Comments, shares and likes, in that order. That’s what I’ve come to learn regarding SEO and how it improves when you have those 3 social signals happening on your website.
A big part of SEO these days is search engines seeing if your website gets a positive response from readers. How does a search engine which uses spiders, bots (non human) and complex algorithms know if you have a high value website?
Well one of the ways they do is they analyze certain social signals that occur when there are visitors on your site. I’ve said this before on previous posts I’ve done, but basically to repeat…
Google has tracking metrics in which is analyzes how a visitor views your site. It records how long they stay, bounce rates, exit rates and other investigative like metrics which produce a score for your site, that score being how high quality it is, in it’s content and overall affect on readers.
Note: Those things on their own can actually viewed as their own, separate social signals too.
And if you need proof that all this complex stuff is being recorded by Google, all you need to do is install Google Analytics, and it’ll tell you this same information I just explained.
How does it collect all of that? Well that’s Google for you and the point is that…they know.
Well, in it’s ideal form, the big 3 I stated can do the following:
1) Comments on the site signal to Google that your site is getting worthy enough attention from readers.
A site without comments is valued less than one with them. It’s a VERY important ranking factor.
Comments are also considered to be content and if you know anything about SEO, you’ll know that content on a website is what produces rankings, authority and growth or organic rankings. This means…
More comments equates to more SEO authority.
2) Shares are also a huge thing.
If you can produce content that not only gets people to read it, but share it, that’s also a huge thing for Google. When they see sharing going on, they see content that is more popular and that means it’s much more worth to rank that type of content higher.
Think about a popular individual vs one who isn’t. Generally speaking, the popular individual is the one who gets taken more seriously while the other, who is unknown is not. You can absolutely think of websites with shares to be the same thing.
3) Likes are also another form of social signals.
The very fact that someone who visits your site, clicks that like button is a big deal to Google. It’s also a form of authority, in that if someone visits your page and sees that a particular article has a lot of likes, they are more likely to read that article because it has public appraise.
In short, having all 3 of these things going on within your website show both people visiting it and search engines analyzing it that your website is a valuable website.
How do you increase the odds that these 3 things go on?
There’s a few simple tips:
Make sure the comment box on your website is easy to leave comments within. Some pages make it tough or they have some sort of filter (capcha) going on where people need to fill out a whole bunch of stuff to post the comment.
Don’t make it hard for them to do. The only thing is, keep an anti spam filter on your website so not everyone can just leave whatever, otherwise your website can fall prey to spam and malware infections and see a drop in it’s rankings (negative SEO).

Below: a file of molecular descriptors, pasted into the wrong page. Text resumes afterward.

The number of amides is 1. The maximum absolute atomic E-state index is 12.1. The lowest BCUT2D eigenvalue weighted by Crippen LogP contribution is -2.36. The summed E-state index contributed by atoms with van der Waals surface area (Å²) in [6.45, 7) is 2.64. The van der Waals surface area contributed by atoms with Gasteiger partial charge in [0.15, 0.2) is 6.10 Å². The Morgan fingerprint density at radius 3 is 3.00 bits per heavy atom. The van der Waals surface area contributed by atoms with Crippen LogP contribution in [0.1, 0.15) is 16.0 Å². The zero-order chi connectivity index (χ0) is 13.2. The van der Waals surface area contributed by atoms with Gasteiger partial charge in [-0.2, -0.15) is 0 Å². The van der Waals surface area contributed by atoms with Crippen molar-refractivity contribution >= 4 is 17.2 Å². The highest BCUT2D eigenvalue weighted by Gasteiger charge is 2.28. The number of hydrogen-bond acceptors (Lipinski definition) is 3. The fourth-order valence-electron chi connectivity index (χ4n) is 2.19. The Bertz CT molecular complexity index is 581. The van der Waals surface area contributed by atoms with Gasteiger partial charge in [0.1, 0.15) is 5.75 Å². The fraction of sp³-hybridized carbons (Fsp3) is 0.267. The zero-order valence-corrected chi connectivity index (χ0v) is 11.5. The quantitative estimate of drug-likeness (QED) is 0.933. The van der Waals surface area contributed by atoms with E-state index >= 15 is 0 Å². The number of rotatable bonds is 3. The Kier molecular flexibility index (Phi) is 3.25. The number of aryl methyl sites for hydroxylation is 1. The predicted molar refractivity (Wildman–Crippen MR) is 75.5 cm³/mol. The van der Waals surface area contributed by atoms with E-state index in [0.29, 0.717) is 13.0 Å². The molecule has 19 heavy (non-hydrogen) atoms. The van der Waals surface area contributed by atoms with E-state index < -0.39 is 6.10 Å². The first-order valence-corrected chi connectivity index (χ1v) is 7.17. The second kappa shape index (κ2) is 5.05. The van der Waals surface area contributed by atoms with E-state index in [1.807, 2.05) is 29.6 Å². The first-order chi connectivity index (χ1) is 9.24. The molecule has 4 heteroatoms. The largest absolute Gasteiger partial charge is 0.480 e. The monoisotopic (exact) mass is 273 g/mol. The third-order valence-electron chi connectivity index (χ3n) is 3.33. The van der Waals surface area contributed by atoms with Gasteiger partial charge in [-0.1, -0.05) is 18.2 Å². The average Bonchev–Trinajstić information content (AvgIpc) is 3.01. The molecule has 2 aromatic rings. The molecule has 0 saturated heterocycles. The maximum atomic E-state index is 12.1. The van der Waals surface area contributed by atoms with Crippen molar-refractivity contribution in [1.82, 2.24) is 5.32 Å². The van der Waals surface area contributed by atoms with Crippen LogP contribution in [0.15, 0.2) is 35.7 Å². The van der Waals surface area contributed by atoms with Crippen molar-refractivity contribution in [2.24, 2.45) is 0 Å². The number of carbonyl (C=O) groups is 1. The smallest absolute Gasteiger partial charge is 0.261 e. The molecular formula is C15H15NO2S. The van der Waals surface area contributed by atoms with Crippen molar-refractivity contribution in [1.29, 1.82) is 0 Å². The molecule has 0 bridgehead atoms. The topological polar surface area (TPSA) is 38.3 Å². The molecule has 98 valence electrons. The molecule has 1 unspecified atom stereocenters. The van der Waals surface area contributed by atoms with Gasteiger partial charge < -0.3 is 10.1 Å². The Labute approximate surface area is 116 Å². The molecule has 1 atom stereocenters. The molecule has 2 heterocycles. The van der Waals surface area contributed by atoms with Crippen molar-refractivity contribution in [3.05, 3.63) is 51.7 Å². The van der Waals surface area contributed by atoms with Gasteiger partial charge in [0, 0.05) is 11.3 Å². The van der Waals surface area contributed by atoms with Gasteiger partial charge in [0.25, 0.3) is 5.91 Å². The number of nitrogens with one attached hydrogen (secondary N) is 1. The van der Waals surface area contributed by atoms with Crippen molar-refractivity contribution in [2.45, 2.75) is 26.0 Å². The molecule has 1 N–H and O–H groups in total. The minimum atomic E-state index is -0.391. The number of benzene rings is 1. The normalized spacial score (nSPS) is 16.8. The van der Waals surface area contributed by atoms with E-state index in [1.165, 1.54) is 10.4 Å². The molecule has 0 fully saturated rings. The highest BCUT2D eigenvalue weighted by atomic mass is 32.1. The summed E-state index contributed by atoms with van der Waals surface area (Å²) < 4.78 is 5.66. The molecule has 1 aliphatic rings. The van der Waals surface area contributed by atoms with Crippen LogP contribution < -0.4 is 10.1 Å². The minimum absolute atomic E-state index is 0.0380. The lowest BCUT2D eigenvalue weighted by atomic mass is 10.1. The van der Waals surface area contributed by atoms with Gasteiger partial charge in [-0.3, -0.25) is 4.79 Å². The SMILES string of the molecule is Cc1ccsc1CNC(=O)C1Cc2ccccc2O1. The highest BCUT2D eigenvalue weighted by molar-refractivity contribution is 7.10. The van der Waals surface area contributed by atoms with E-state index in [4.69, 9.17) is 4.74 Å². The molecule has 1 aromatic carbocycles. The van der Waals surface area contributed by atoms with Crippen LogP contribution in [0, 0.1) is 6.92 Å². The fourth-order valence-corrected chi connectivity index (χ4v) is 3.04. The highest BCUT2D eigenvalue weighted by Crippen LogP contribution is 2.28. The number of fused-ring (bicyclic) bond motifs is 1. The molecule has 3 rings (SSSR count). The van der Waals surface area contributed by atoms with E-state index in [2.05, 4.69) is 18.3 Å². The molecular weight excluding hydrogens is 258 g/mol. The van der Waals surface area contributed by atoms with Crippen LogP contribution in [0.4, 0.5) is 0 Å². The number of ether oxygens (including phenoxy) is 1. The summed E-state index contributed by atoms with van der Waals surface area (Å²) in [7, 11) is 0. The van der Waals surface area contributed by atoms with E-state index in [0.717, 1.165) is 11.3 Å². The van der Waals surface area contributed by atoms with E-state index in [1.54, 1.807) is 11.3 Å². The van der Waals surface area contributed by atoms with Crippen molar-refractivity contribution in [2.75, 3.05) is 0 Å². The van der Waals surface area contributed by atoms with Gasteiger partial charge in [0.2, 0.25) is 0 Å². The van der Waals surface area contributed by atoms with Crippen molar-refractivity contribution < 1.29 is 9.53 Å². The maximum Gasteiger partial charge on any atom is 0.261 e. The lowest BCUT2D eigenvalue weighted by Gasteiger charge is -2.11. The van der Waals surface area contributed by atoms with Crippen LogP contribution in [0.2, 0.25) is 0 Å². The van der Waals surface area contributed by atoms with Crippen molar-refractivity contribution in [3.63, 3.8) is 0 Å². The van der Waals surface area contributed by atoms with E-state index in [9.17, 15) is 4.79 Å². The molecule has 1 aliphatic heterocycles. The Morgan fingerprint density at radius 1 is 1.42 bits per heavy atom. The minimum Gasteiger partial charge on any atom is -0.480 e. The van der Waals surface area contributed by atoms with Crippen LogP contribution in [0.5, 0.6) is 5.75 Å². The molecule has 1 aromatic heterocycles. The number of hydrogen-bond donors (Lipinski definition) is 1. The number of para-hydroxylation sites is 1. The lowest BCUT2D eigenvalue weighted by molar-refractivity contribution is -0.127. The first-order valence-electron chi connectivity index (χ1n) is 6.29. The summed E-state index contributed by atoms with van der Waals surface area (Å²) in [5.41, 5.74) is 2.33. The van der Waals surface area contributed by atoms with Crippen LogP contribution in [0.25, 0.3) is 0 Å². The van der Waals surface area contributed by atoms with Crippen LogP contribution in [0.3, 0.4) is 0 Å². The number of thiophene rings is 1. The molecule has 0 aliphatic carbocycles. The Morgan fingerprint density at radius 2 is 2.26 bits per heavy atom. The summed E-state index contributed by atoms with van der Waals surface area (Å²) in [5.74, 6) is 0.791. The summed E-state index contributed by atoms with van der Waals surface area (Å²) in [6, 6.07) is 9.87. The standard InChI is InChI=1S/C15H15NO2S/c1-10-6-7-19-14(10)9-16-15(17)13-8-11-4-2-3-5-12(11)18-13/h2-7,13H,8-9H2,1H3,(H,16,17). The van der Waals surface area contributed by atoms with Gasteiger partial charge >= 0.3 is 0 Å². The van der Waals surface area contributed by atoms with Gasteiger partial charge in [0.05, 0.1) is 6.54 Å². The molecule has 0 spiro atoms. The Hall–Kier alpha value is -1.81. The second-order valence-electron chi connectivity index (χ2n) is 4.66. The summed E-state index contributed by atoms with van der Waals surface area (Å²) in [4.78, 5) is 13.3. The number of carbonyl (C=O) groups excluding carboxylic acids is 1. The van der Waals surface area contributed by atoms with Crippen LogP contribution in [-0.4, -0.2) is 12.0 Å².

Add like and share buttons on the site itself. There’s simple plugins such as “social plug” that you can add for free to your website that show social network buttons on every article you put up, making it easy for someone reading and visiting it to click that like button and share it with their network of friends.
That’s basically it.
The other part (the hard part) is incentivizing people to actually engage in comment on your content. That is determined by what kind of content you write and it’s a topic I’ll cover later.
The final thing…there’s levels to these 3 things.
Despite the fact that these 3 social signals have positive influence on SEO, they don’t always have the same value.
-Why should a comment that is only 5 words get more value than one that is 100?
-Why should a 1,000 likes that don’t lead to anything positive (no shares, no reads, no engagement) have value over 10 likes that generate comments and shares of their own?
-Why should a 100 shares that also don’t lead to any engagement have any value either?
These examples I just gave basically showcase how social signals themselves have layers to them and the better the quality of the comment, the share, the like, the more SEO value it will carry.
It’s a very good thing that this exists because if all these things didn’t have their own level/rating, people would abuse them. This actually did happen. Here’s an example:
- People purchased comments.
- People purchased tons of likes.
- People purchased and asked others to share.
This often caused bad sites that faked it to make high SEO rankings and that wasn’t fair. Luckily, with the advancement of Google and it’s algorithms, the value of each of those things made trying to fake it, useless.
This means for example that:
A person who buys 10,000 likes from any service or source (they are scams, don’t buy that stuff), but gets nothing out of them (meaning no comments or reader engagement) may as well have 0 value out of it. They don’t mean anything! Also this brings up the question of backlinks. Here’s all you need to know about backlinks.
I have a whole article on likes, shares and the other things here. It’ll help you understand the different levels and structure your content so that you get the high value social signals, not the cheap, fake and useless ones.